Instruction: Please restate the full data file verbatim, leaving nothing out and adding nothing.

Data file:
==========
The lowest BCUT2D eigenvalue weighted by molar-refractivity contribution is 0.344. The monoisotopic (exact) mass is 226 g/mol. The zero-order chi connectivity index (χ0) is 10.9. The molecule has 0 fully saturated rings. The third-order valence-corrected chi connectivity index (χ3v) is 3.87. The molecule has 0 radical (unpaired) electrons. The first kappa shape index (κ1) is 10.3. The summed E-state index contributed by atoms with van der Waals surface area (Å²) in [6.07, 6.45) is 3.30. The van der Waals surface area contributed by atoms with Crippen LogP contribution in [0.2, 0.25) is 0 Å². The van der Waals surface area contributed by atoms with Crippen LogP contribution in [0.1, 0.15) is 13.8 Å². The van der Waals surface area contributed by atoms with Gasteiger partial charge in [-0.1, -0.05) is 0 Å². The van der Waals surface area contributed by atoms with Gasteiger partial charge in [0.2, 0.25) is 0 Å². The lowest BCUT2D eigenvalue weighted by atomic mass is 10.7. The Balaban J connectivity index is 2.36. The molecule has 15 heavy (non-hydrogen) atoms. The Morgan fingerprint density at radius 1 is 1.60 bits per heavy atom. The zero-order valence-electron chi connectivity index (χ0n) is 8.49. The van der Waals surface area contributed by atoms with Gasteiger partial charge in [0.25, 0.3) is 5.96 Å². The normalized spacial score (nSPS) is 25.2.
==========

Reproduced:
The lowest BCUT2D eigenvalue weighted by molar-refractivity contribution is 0.344. The monoisotopic (exact) mass is 226 g/mol. The zero-order chi connectivity index (χ0) is 10.9. The molecule has 0 fully saturated rings. The third-order valence-corrected chi connectivity index (χ3v) is 3.87. The molecule has 0 radical (unpaired) electrons. The first kappa shape index (κ1) is 10.3. The summed E-state index contributed by atoms with van der Waals surface area (Å²) in [6.07, 6.45) is 3.30. The van der Waals surface area contributed by atoms with Crippen LogP contribution in [0.2, 0.25) is 0 Å². The van der Waals surface area contributed by atoms with Crippen LogP contribution in [0.1, 0.15) is 13.8 Å². The van der Waals surface area contributed by atoms with Gasteiger partial charge in [-0.1, -0.05) is 0 Å². The van der Waals surface area contributed by atoms with Gasteiger partial charge in [0.2, 0.25) is 0 Å². The lowest BCUT2D eigenvalue weighted by atomic mass is 10.7. The Balaban J connectivity index is 2.36. The molecule has 15 heavy (non-hydrogen) atoms. The Morgan fingerprint density at radius 1 is 1.60 bits per heavy atom. The zero-order valence-electron chi connectivity index (χ0n) is 8.49. The van der Waals surface area contributed by atoms with Gasteiger partial charge in [0.25, 0.3) is 5.96 Å². The normalized spacial score (nSPS) is 25.2.